Pyogenic Arthritis, Pyoderma Gangrenosum, and Acne (PAPA) Syndrome
Pyogenic arthritis, pyoderma gangrenosum, and acne (PAPA) syndrome is a rare autoinflammatory condition presenting with inflammatory joint and skin disease that is caused by autosomal dominant, gain-of-function mutations in PSTPIP1 (MIM #604416).
Familial PAPA syndrome is inherited in an autosomal dominant manner with phenotypic variability. De novo mutations are the cause of PAPA syndrome in other individuals. PAPA syndrome results from mutations in PSTPIP1 (proline-serine-threonine phosphatase-interacting protein 1), also known as CD2-binding protein 1 (CD2BP1), a tyrosine-phosphorylated protein involved in cytoskeletal organization.
Endogenous PSTPIP1/CD2BP1 interacts with pyrin, the protein mutated in the clinically distinct autoinflammatory syndrome familial Mediterranean fever (FMF). Both PSTPIP1/CD2BP1 and pyrin are expressed in monocytes and granulocytes. The most common PSTPIP1 mutations seen in patients with PAPA syndrome, p.A230T and p.E250Q, markedly increase pyrin-PSTPIP1 binding, as assayed by immunoprecipitation (Shoham et al. 2003).
Individuals with certain mutations (p.E250K and p.E257K) in PSTPIP1 may have splenomegaly and pancytopenia in addition to the usual findings of PAPA. This syndrome has sometimes been denoted as PSTPIP1-associated myeloid-related proteinemia inflammatory (PAMI) syndrome (Holzinger and Roth 2016).
At the time of disease flare, inflammatory markers (CRP and ESR) are elevated, sometimes markedly so. A complete blood count (CBC) may show a microcytic anemia because of poor iron absorption associated with chronic disease and inflammation. Sequencing of PSTPIP1 in patients with PAPA syndrome most frequently reveals mutations causing p.E250Q or p.A230T (Holzinger and Roth 2016). Sequencing has been found to be negative for PSTPIP1 mutations in some individuals with overlapping clinical findings, such as PG lesions and osteolytic lesions, indicating genetic heterogeneity. Autoantibody testing is usually negative.
Treatment of PAPA syndrome can be challenging, as there is variability in clinical presentation and response to treatment (Omenetti et al. 2016). High doses of corticosteroids can suppress inflammation and help heal the lesions of PAPA syndrome. However, corticosteroids work only partially and temporarily and cause many side effects. Good wound care is critical to promote the healing of the skin lesions associated with PAPA syndrome. Inhibition of IL-1 with anakinra (a recombinant human IL-1 receptor antagonist) or canakinumab (a human anti-IL-1 beta monoclonal antibody) has prevented or ameliorated the arthritis associated with PAPA syndrome in some patients.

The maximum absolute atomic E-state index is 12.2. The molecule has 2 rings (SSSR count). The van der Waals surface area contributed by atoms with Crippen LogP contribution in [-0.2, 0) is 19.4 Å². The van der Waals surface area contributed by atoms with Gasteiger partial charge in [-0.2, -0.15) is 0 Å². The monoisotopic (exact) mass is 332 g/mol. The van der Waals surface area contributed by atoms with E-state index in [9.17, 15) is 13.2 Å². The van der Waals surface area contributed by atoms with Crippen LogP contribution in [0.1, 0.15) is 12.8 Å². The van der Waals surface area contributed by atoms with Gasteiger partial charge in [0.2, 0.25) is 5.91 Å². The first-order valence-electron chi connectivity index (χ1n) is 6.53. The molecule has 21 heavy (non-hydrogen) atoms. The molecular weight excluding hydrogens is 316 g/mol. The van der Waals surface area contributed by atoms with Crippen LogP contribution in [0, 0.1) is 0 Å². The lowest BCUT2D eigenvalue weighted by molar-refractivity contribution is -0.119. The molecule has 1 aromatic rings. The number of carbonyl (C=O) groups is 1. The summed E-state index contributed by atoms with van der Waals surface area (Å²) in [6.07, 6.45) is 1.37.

Treating the skin manifestations of PAPA syndrome is often more difficult. Both IL-1 inhibitors and TNF inhibitors have helped heal the skin lesions of PAPA syndrome in some individuals, but neither works consistently. Canakinumab appears to have greater efficacy than anakinra, whether owing to better patient compliance or to a more consistent steady-state level of drug in the body. Some patients have benefited from concurrent treatment with inhibitors of IL-1 and TNF; however, individuals treated with more than one cytokine inhibitor, especially long-acting ones, should be monitored closely and treated promptly for concerns of infection. Anti-TNF monoclonal antibodies, particularly infliximab and golimumab, have shown greater efficacy than etanercept in promoting the healing of severe PG lesions. Severely affected patients may continue to require daily corticosteroids, and intravenous corticosteroids may be given to calm a flare of disease. Isotretinoin has improved the severe acne of PAPA syndrome when given with cytokine inhibitors and corticosteroids. Bone marrow transplant has helped at least one patient.
Preventing the establishment of extensive areas of skin involvement and joint destruction with early diagnosis and aggressive treatment may prevent disability in individuals affected with PAPA syndrome. The diagnosis of PAPA should be considered in any patient with recurrent, sterile arthritis or PG lesions. Genetic testing for PSTPIP1 mutations is commercially available. While treatment remains challenging in some patients with severe disease, all have shown some improvement when treated with a combination of TNF inhibitors, IL-1 inhibitors, and corticosteroids.
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